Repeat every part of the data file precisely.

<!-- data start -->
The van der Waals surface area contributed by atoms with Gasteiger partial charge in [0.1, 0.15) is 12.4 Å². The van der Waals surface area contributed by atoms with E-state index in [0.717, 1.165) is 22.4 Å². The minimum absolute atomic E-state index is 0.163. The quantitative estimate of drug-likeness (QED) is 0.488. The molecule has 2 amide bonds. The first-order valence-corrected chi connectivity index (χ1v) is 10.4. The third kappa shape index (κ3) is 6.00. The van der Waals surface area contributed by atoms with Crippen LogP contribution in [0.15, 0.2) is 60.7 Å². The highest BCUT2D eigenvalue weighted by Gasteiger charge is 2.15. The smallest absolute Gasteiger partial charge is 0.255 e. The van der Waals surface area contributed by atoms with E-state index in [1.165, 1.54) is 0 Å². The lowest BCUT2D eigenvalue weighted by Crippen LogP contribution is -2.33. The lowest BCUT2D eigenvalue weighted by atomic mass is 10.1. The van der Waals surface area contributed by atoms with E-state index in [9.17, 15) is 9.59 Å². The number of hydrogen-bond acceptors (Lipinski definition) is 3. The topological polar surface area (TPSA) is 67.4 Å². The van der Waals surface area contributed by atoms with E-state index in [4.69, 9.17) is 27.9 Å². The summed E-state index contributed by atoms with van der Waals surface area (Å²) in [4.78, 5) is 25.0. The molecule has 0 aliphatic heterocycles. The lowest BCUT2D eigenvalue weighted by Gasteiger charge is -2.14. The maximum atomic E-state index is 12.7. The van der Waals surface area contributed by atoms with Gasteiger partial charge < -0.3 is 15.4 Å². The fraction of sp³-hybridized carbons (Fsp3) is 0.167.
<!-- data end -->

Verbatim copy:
The van der Waals surface area contributed by atoms with Gasteiger partial charge in [0.1, 0.15) is 12.4 Å². The van der Waals surface area contributed by atoms with E-state index in [0.717, 1.165) is 22.4 Å². The minimum absolute atomic E-state index is 0.163. The quantitative estimate of drug-likeness (QED) is 0.488. The molecule has 2 amide bonds. The first-order valence-corrected chi connectivity index (χ1v) is 10.4. The third kappa shape index (κ3) is 6.00. The van der Waals surface area contributed by atoms with Crippen LogP contribution in [0.15, 0.2) is 60.7 Å². The highest BCUT2D eigenvalue weighted by Gasteiger charge is 2.15. The smallest absolute Gasteiger partial charge is 0.255 e. The van der Waals surface area contributed by atoms with E-state index in [1.165, 1.54) is 0 Å². The lowest BCUT2D eigenvalue weighted by Crippen LogP contribution is -2.33. The lowest BCUT2D eigenvalue weighted by atomic mass is 10.1. The van der Waals surface area contributed by atoms with E-state index in [9.17, 15) is 9.59 Å². The number of hydrogen-bond acceptors (Lipinski definition) is 3. The topological polar surface area (TPSA) is 67.4 Å². The van der Waals surface area contributed by atoms with E-state index in [4.69, 9.17) is 27.9 Å². The summed E-state index contributed by atoms with van der Waals surface area (Å²) in [4.78, 5) is 25.0. The molecule has 0 aliphatic heterocycles. The lowest BCUT2D eigenvalue weighted by Gasteiger charge is -2.14. The maximum atomic E-state index is 12.7. The van der Waals surface area contributed by atoms with Gasteiger partial charge < -0.3 is 15.4 Å². The fraction of sp³-hybridized carbons (Fsp3) is 0.167.